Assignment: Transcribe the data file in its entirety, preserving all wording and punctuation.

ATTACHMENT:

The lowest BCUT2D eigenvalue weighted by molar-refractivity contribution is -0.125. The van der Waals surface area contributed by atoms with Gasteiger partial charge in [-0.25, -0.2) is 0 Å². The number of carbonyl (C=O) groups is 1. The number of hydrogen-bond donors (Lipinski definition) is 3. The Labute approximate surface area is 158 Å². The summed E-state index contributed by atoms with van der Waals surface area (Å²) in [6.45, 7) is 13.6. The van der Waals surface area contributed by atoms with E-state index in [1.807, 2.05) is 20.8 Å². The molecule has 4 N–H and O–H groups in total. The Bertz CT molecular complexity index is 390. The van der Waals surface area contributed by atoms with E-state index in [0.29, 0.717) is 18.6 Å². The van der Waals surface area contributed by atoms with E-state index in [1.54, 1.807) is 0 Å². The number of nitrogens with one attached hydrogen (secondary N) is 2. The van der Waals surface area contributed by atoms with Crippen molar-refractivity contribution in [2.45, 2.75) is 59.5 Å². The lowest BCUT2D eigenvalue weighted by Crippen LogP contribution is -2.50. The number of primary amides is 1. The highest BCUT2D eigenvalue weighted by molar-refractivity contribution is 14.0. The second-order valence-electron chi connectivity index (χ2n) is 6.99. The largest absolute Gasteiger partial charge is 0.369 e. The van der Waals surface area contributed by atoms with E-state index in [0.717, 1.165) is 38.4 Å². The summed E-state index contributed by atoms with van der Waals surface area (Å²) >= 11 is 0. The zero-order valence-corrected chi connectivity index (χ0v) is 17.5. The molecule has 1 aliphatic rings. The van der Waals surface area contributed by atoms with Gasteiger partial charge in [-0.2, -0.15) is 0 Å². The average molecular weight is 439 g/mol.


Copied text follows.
The lowest BCUT2D eigenvalue weighted by molar-refractivity contribution is -0.125. The van der Waals surface area contributed by atoms with Gasteiger partial charge in [-0.25, -0.2) is 0 Å². The number of carbonyl (C=O) groups is 1. The number of hydrogen-bond donors (Lipinski definition) is 3. The Labute approximate surface area is 158 Å². The summed E-state index contributed by atoms with van der Waals surface area (Å²) in [6.45, 7) is 13.6. The van der Waals surface area contributed by atoms with E-state index in [1.807, 2.05) is 20.8 Å². The molecule has 4 N–H and O–H groups in total. The Bertz CT molecular complexity index is 390. The van der Waals surface area contributed by atoms with E-state index in [0.29, 0.717) is 18.6 Å². The van der Waals surface area contributed by atoms with E-state index in [1.54, 1.807) is 0 Å². The number of nitrogens with one attached hydrogen (secondary N) is 2. The van der Waals surface area contributed by atoms with Crippen molar-refractivity contribution in [2.45, 2.75) is 59.5 Å². The lowest BCUT2D eigenvalue weighted by Crippen LogP contribution is -2.50. The number of primary amides is 1. The highest BCUT2D eigenvalue weighted by molar-refractivity contribution is 14.0. The second-order valence-electron chi connectivity index (χ2n) is 6.99. The largest absolute Gasteiger partial charge is 0.369 e. The van der Waals surface area contributed by atoms with E-state index in [0.717, 1.165) is 38.4 Å². The summed E-state index contributed by atoms with van der Waals surface area (Å²) >= 11 is 0. The zero-order valence-corrected chi connectivity index (χ0v) is 17.5. The molecule has 1 aliphatic rings. The van der Waals surface area contributed by atoms with Gasteiger partial charge in [-0.2, -0.15) is 0 Å². The average molecular weight is 439 g/mol.